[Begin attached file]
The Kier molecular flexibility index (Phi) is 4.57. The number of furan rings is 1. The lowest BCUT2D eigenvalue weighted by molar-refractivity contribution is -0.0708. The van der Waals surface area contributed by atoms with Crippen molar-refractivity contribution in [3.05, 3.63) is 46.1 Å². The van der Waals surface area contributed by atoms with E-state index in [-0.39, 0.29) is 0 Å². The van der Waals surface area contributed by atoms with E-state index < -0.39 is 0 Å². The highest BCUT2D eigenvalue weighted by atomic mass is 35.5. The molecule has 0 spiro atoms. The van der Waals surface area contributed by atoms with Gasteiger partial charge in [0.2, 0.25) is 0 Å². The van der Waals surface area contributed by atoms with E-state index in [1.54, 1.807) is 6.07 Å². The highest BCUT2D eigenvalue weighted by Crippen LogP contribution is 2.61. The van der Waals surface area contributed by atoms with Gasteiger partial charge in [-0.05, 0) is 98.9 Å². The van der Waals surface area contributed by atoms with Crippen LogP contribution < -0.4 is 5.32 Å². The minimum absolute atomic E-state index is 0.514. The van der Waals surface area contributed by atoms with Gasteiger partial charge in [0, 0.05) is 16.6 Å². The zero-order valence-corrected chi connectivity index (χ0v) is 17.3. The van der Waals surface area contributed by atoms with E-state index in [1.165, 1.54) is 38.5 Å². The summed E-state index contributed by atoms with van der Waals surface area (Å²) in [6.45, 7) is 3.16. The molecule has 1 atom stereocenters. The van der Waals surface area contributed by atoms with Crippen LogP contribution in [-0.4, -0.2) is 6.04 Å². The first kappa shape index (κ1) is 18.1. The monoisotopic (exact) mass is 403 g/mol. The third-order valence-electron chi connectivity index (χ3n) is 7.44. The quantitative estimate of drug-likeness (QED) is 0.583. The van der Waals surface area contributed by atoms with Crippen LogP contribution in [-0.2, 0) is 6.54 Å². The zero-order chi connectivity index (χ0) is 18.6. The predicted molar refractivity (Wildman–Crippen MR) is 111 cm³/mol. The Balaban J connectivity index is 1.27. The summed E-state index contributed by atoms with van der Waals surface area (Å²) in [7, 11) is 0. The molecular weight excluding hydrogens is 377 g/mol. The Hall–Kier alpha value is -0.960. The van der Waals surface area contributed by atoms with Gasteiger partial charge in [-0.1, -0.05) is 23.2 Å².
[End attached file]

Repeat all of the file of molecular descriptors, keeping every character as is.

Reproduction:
The Kier molecular flexibility index (Phi) is 4.57. The number of furan rings is 1. The lowest BCUT2D eigenvalue weighted by molar-refractivity contribution is -0.0708. The van der Waals surface area contributed by atoms with Crippen molar-refractivity contribution in [3.05, 3.63) is 46.1 Å². The van der Waals surface area contributed by atoms with E-state index in [-0.39, 0.29) is 0 Å². The van der Waals surface area contributed by atoms with E-state index < -0.39 is 0 Å². The highest BCUT2D eigenvalue weighted by atomic mass is 35.5. The molecule has 0 spiro atoms. The van der Waals surface area contributed by atoms with Gasteiger partial charge in [0.2, 0.25) is 0 Å². The van der Waals surface area contributed by atoms with E-state index in [1.54, 1.807) is 6.07 Å². The highest BCUT2D eigenvalue weighted by Crippen LogP contribution is 2.61. The van der Waals surface area contributed by atoms with Gasteiger partial charge in [-0.05, 0) is 98.9 Å². The van der Waals surface area contributed by atoms with Crippen LogP contribution < -0.4 is 5.32 Å². The minimum absolute atomic E-state index is 0.514. The van der Waals surface area contributed by atoms with Gasteiger partial charge in [0, 0.05) is 16.6 Å². The zero-order valence-corrected chi connectivity index (χ0v) is 17.3. The van der Waals surface area contributed by atoms with E-state index in [1.165, 1.54) is 38.5 Å². The summed E-state index contributed by atoms with van der Waals surface area (Å²) in [6.45, 7) is 3.16. The molecule has 1 atom stereocenters. The van der Waals surface area contributed by atoms with Crippen LogP contribution in [-0.4, -0.2) is 6.04 Å². The first kappa shape index (κ1) is 18.1. The monoisotopic (exact) mass is 403 g/mol. The third-order valence-electron chi connectivity index (χ3n) is 7.44. The quantitative estimate of drug-likeness (QED) is 0.583. The van der Waals surface area contributed by atoms with Crippen LogP contribution in [-0.2, 0) is 6.54 Å². The zero-order chi connectivity index (χ0) is 18.6. The predicted molar refractivity (Wildman–Crippen MR) is 111 cm³/mol. The Balaban J connectivity index is 1.27. The summed E-state index contributed by atoms with van der Waals surface area (Å²) in [7, 11) is 0. The molecular weight excluding hydrogens is 377 g/mol. The Hall–Kier alpha value is -0.960. The van der Waals surface area contributed by atoms with Gasteiger partial charge in [-0.1, -0.05) is 23.2 Å².